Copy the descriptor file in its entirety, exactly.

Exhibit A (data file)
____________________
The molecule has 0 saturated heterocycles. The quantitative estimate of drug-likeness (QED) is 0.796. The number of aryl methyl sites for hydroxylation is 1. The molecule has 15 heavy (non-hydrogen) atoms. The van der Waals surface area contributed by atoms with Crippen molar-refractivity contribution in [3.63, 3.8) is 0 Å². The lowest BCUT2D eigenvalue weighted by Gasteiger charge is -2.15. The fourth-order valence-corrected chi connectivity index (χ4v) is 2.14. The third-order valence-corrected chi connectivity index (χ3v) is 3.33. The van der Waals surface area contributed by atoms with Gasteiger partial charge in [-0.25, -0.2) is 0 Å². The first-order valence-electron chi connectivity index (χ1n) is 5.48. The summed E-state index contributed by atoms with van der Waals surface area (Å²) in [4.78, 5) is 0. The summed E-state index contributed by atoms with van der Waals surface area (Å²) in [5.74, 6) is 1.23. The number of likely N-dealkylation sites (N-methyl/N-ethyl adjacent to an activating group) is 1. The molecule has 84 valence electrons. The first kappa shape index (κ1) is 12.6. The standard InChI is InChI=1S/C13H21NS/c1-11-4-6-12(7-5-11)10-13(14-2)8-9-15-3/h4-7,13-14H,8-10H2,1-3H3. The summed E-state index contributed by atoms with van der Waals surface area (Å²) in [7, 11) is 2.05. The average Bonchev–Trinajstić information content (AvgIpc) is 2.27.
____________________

The molecule has 0 saturated heterocycles. The quantitative estimate of drug-likeness (QED) is 0.796. The number of aryl methyl sites for hydroxylation is 1. The molecule has 15 heavy (non-hydrogen) atoms. The van der Waals surface area contributed by atoms with Crippen molar-refractivity contribution in [3.63, 3.8) is 0 Å². The lowest BCUT2D eigenvalue weighted by Gasteiger charge is -2.15. The fourth-order valence-corrected chi connectivity index (χ4v) is 2.14. The third-order valence-corrected chi connectivity index (χ3v) is 3.33. The van der Waals surface area contributed by atoms with Gasteiger partial charge in [-0.25, -0.2) is 0 Å². The first-order valence-electron chi connectivity index (χ1n) is 5.48. The summed E-state index contributed by atoms with van der Waals surface area (Å²) in [4.78, 5) is 0. The summed E-state index contributed by atoms with van der Waals surface area (Å²) in [5.74, 6) is 1.23. The number of likely N-dealkylation sites (N-methyl/N-ethyl adjacent to an activating group) is 1. The molecule has 84 valence electrons. The first kappa shape index (κ1) is 12.6. The standard InChI is InChI=1S/C13H21NS/c1-11-4-6-12(7-5-11)10-13(14-2)8-9-15-3/h4-7,13-14H,8-10H2,1-3H3. The summed E-state index contributed by atoms with van der Waals surface area (Å²) in [7, 11) is 2.05. The average Bonchev–Trinajstić information content (AvgIpc) is 2.27.